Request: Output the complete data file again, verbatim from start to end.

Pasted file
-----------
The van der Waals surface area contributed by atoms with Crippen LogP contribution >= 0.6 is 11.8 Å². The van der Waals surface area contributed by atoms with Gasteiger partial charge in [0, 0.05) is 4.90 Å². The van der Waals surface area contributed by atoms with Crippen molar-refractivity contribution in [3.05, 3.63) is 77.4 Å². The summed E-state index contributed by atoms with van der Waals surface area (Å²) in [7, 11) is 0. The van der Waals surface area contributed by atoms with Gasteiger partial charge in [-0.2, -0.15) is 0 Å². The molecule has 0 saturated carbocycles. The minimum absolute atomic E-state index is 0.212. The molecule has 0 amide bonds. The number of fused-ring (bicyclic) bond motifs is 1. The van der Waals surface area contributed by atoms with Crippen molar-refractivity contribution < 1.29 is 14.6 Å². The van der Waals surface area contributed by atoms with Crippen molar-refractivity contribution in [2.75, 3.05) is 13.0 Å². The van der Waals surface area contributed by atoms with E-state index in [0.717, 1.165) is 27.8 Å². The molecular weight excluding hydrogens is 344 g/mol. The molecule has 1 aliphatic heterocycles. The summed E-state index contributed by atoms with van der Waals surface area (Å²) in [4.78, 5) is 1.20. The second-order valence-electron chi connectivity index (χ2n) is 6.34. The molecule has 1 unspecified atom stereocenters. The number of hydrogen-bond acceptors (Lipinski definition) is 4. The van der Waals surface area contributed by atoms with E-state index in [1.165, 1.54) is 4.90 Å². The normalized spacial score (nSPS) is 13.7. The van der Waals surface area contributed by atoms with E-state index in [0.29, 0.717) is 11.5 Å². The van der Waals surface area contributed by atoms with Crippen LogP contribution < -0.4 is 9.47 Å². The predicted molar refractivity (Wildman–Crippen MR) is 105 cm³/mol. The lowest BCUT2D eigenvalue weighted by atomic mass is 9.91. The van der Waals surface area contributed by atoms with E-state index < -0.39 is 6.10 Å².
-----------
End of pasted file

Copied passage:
The van der Waals surface area contributed by atoms with Crippen LogP contribution >= 0.6 is 11.8 Å². The van der Waals surface area contributed by atoms with Gasteiger partial charge in [0, 0.05) is 4.90 Å². The van der Waals surface area contributed by atoms with Crippen molar-refractivity contribution in [3.05, 3.63) is 77.4 Å². The summed E-state index contributed by atoms with van der Waals surface area (Å²) in [7, 11) is 0. The van der Waals surface area contributed by atoms with Gasteiger partial charge in [-0.2, -0.15) is 0 Å². The molecule has 0 saturated carbocycles. The minimum absolute atomic E-state index is 0.212. The molecule has 0 amide bonds. The number of fused-ring (bicyclic) bond motifs is 1. The van der Waals surface area contributed by atoms with Crippen molar-refractivity contribution < 1.29 is 14.6 Å². The van der Waals surface area contributed by atoms with Crippen molar-refractivity contribution in [2.75, 3.05) is 13.0 Å². The van der Waals surface area contributed by atoms with E-state index in [0.717, 1.165) is 27.8 Å². The molecular weight excluding hydrogens is 344 g/mol. The molecule has 1 aliphatic heterocycles. The summed E-state index contributed by atoms with van der Waals surface area (Å²) in [4.78, 5) is 1.20. The second-order valence-electron chi connectivity index (χ2n) is 6.34. The molecule has 1 unspecified atom stereocenters. The number of hydrogen-bond acceptors (Lipinski definition) is 4. The van der Waals surface area contributed by atoms with E-state index in [1.165, 1.54) is 4.90 Å². The normalized spacial score (nSPS) is 13.7. The van der Waals surface area contributed by atoms with E-state index in [0.29, 0.717) is 11.5 Å². The van der Waals surface area contributed by atoms with Crippen LogP contribution < -0.4 is 9.47 Å². The predicted molar refractivity (Wildman–Crippen MR) is 105 cm³/mol. The lowest BCUT2D eigenvalue weighted by atomic mass is 9.91. The van der Waals surface area contributed by atoms with E-state index < -0.39 is 6.10 Å².